Is airline security making us safer?

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The answer is no, according to Bruce Schneier's commentary in Wired. He says the CAPPS and its replacement Secure Flight, which "check travelers against the 30,000 to 40,000 names on the government's No-Fly list, and another 30,000 to 40,000 on its Selectee list," are basically worthless because the lists they check against are no good. As he says,


    They're bizarre lists: people -- names and aliases -- who are too dangerous to be allowed to fly under any circumstance, yet so innocent that they cannot be arrested, even under the draconian provisions of the Patriot Act. The Selectee list contains an equal number of travelers who must be searched extensively before they're allowed to fly. Who are these people, anyway?


    The truth is, nobody knows. The lists come from the Terrorist Screening Database, a hodgepodge compiled in haste from a variety of sources, with no clear rules about who should be on it or how to get off it. The government is trying to clean up the lists, but -- garbage in, garbage out -- it's not having much success.


    The program has been a complete failure, resulting in exactly zero terrorists caught. And even worse, thousands (or more) have been denied the ability to fly, even though they've done nothing wrong. These denials fall into two categories: the "Ted Kennedy" problem (people who aren't on the list but share a name with someone who is) and the "Cat Stevens" problem (people on the list who shouldn't be). Even now, four years after 9/11, both these problems remain.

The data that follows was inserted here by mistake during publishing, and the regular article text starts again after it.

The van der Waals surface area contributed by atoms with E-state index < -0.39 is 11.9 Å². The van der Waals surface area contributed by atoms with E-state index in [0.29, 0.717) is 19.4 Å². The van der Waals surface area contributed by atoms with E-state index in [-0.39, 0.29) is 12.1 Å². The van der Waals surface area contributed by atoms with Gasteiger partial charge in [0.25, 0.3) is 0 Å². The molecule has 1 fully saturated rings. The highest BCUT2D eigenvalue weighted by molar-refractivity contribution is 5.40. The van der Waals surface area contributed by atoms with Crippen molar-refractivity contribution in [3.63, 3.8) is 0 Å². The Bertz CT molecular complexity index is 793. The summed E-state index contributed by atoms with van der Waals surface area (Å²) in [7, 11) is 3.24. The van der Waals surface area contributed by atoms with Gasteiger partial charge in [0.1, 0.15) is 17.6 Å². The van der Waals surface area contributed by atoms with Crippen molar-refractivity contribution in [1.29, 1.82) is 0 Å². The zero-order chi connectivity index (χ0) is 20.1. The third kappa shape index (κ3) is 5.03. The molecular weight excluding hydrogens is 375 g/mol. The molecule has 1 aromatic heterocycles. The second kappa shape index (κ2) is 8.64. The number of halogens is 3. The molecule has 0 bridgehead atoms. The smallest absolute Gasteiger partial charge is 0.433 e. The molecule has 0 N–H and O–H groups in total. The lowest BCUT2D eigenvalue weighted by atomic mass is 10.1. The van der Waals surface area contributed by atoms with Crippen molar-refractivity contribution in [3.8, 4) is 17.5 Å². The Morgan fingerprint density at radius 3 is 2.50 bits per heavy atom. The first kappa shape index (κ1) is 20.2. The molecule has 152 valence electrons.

He also lambasts the TSA's Registered Traveler program and Verified Identity Pass' Clear program, adding,


    Exactly two things have made airline travel safer since 9/11: reinforcement of cockpit doors, and passengers who now know that they may have to fight back. Everything else -- Secure Flight and Trusted Traveler included -- is security theater. We would all be a lot safer if, instead, we implemented enhanced baggage security -- both ensuring that a passenger's bags don't fly unless he does, and explosives screening for all baggage -- as well as background checks and increased screening for airport employees.


I agree on all points. If we really want to get serious about airline security, let's cut the theater and get to what really might make a difference.


P.S. My stepdaughter asked me at Boston's Logan airport as we embarked on our Thanksgiving journey to see Nanna and Gramps in Myrtle Beach last week if it was OK to bring her car keys in her purse, or if they would be confiscated. I said that of course she could bring her keys. Then I remembered this story.


P.P.S. Here's an idea a disgruntled smoker I was speaking with during my Thanksgiving sojourn to Myrtle Beach had: Why not just take all the lighters confiscated at the security checkpoint over to the exits from the secured areas, so disembarking smokers don't have to scrounge around for a light after a long flight? After all, according to Sen. Ron Wyden back in 2003, TSA was spending $17 million to dispose of confiscated items—and that was before lighters were added to the list, if memory serves. Why not just recycle the non-hazardous items? There must be some reason, but for the life of me, I can't figure out what it might be. Maybe the lighter industry is lobbying hard against it? (Click here for a PDF of all the prohibited/allowed items.)

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